[24]      I would not accept this argument for two reasons. First, the Estate has not commenced any proceeding or claimed any relief. The essence of this argument amounts to invocation of the old common law doctrine of special circumstances that no longer applies under the Limitations Act, 2002. See: Joseph v. Paramount Canada’s Wonderland2008 ONCA 469 (CanLII)90 O.R. (3d) 401. The Estate is essentially saying that because all of the facts have already been pleaded in the action, there is no surprise and no prejudice to the defendants (or other parties) to allow the Estate to be added as a party now, even though the limitation period has expired.

Ontario: More on adding defendants (and some pedantry)

Bhatt v. Doe has a good analysis of adding a defendant to proceeding after the presumptive expiry of the limitation period.  If you want to cite a recent decision, this is a good option.

In the spirit of pedantry I have two quibbles.  First, this:

[11]           The passing of a limitation period is fatal to a motion to add a party (Limitations Act2002, s. 21(1)). The doctrine of special circumstances is no longer applicable (Joseph v. Paramount Canada’s Wonderland(2008), 2008 ONCA 469 (CanLII)90 O.R. (3d) 401 at paras. 27 and 28 as cited in Parent v. Janandee Management Inc.[2009] O.J. No. 3763 (Master) at para. 29).

It’s now ten years since the Court of Appeal held that the special circumstances doctrine is no longer generally available.  Why do bar and bench feel compelled to make this point?   Who still argues special circumstances?

Second, this:

[12]           With respect to claims pursuant to the provisions of unidentified automobile coverage, discoverability is triggered when the insured knew or ought to have known about the material facts on which the claim is based. As stated by Justice Mackinnon in July v. Neal1986 CanLII 149 (ON CA)[1986] O.J. No. 1101 (C.A.) at para. 16:

…I have concluded that the time begins to run under such circumstances as the instant case, when the material facts on which the claim is based have been discovered or ought to have been discovered by the plaintiff by the exercise of reasonable diligence: Central Trust Co. v. Rafuse et al. [reported 1986 CanLII 29 (SCC)31 D.L.R. (4th) 481], Supreme Court of Canada, released October 9 1986 – Le Dain J. (for the court) at p. 99 [p.535 D.L.R.].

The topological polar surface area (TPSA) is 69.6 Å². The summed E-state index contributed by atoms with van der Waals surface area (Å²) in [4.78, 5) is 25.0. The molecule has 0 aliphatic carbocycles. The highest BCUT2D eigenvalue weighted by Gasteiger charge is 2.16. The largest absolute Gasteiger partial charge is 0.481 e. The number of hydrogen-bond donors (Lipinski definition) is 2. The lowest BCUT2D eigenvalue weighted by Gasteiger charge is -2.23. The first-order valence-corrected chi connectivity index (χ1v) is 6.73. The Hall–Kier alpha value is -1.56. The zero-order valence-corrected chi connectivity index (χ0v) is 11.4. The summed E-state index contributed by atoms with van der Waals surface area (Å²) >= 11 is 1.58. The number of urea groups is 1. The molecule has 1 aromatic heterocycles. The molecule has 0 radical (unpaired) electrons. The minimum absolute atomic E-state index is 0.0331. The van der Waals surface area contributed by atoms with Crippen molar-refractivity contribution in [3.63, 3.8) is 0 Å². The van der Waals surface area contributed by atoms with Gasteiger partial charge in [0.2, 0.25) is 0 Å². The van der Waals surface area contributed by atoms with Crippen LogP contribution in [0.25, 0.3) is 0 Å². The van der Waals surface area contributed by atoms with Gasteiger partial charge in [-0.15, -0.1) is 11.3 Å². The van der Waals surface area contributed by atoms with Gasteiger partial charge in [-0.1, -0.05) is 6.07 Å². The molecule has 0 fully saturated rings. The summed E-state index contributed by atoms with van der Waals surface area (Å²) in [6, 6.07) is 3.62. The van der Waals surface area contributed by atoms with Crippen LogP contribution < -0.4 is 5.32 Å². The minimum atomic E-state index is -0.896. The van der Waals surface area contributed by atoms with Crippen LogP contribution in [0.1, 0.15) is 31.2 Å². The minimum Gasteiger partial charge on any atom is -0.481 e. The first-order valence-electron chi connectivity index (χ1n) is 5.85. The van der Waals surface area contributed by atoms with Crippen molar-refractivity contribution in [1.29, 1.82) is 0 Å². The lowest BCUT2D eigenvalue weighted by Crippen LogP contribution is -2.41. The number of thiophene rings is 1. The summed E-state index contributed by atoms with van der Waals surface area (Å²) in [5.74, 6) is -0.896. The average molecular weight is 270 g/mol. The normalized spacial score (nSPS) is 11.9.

See also July at para. 32, Hier v. Allstate Insurance Co. of Canada1988 CanLII 4741 (ON CA)[1988] O.J. No. 657 (C.A.) at para 35Galego v. State Farm Mutual Automobile Insurance Co.2005 CanLII 32932 (ON SCDC)[2005] O.J. No. 3866 (Div.Ct.) at paras. 8 and 9Wilkinson v. Braithwaite[2011] O.J. No. 1714 (S.C.J.) at paras. 31-35.

With respect to any claim, s. 5 of the Limitations Act determines discovery.  There is no “trigger” beyond knowledge of the discovery matters.  Cases decided under the former limitations scheme, and applying the common law discovery rule, are not helpful because, as here, they cause the court to frame the issue incorrectly.

Ontario: Remember, the Trustee Act doesn’t supersede the Limitations Act

The Plaintiffs in Kakinoki et al. v. Islam et alsought leave to add a defendant notwithstanding the expiry of the presumptive limitation period.  They submitted that the limitation period in section 38(3) of the Trustee Act excludes the application of the section 4 general limitation period in the Limitations Act.  However, it’s settled law that the Trustee Act doesn’t  supersede the Limitations Act.  That the doctrine of special circumstances applies to the Trustee Act but not the Limitation Act is of no consequence.

Justice Dunphy helpfully summarised the interaction between the Limitations Act and the Trustee Act: